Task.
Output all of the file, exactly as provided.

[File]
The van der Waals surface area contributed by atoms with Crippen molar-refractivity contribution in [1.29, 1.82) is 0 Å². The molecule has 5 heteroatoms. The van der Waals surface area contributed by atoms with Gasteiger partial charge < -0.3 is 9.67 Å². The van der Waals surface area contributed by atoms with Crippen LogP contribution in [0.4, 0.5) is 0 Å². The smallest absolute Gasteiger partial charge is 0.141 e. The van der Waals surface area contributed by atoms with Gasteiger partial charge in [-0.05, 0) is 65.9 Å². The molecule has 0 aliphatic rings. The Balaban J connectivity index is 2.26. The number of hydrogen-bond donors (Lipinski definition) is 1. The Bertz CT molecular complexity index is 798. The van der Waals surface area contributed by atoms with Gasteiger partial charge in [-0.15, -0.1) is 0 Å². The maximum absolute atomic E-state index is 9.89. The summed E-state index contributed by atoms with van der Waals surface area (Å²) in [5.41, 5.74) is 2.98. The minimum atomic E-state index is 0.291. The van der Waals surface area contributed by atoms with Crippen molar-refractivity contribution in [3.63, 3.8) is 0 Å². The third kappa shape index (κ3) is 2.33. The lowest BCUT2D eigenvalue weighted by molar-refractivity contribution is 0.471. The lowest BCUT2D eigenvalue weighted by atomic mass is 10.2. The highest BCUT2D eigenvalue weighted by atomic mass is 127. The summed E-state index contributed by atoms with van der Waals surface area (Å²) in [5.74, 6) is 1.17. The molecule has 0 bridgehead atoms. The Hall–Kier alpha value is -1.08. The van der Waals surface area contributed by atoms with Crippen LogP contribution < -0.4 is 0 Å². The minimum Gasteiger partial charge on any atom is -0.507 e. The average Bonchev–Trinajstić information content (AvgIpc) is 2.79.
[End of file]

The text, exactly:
The van der Waals surface area contributed by atoms with Crippen molar-refractivity contribution in [1.29, 1.82) is 0 Å². The molecule has 5 heteroatoms. The van der Waals surface area contributed by atoms with Gasteiger partial charge < -0.3 is 9.67 Å². The van der Waals surface area contributed by atoms with Crippen LogP contribution in [0.4, 0.5) is 0 Å². The smallest absolute Gasteiger partial charge is 0.141 e. The van der Waals surface area contributed by atoms with Gasteiger partial charge in [-0.05, 0) is 65.9 Å². The molecule has 0 aliphatic rings. The Balaban J connectivity index is 2.26. The number of hydrogen-bond donors (Lipinski definition) is 1. The Bertz CT molecular complexity index is 798. The van der Waals surface area contributed by atoms with Gasteiger partial charge in [-0.15, -0.1) is 0 Å². The maximum absolute atomic E-state index is 9.89. The summed E-state index contributed by atoms with van der Waals surface area (Å²) in [5.41, 5.74) is 2.98. The minimum atomic E-state index is 0.291. The van der Waals surface area contributed by atoms with Crippen molar-refractivity contribution in [3.63, 3.8) is 0 Å². The third kappa shape index (κ3) is 2.33. The lowest BCUT2D eigenvalue weighted by molar-refractivity contribution is 0.471. The lowest BCUT2D eigenvalue weighted by atomic mass is 10.2. The highest BCUT2D eigenvalue weighted by atomic mass is 127. The summed E-state index contributed by atoms with van der Waals surface area (Å²) in [5.74, 6) is 1.17. The molecule has 0 bridgehead atoms. The Hall–Kier alpha value is -1.08. The van der Waals surface area contributed by atoms with Crippen LogP contribution < -0.4 is 0 Å². The minimum Gasteiger partial charge on any atom is -0.507 e. The average Bonchev–Trinajstić information content (AvgIpc) is 2.79.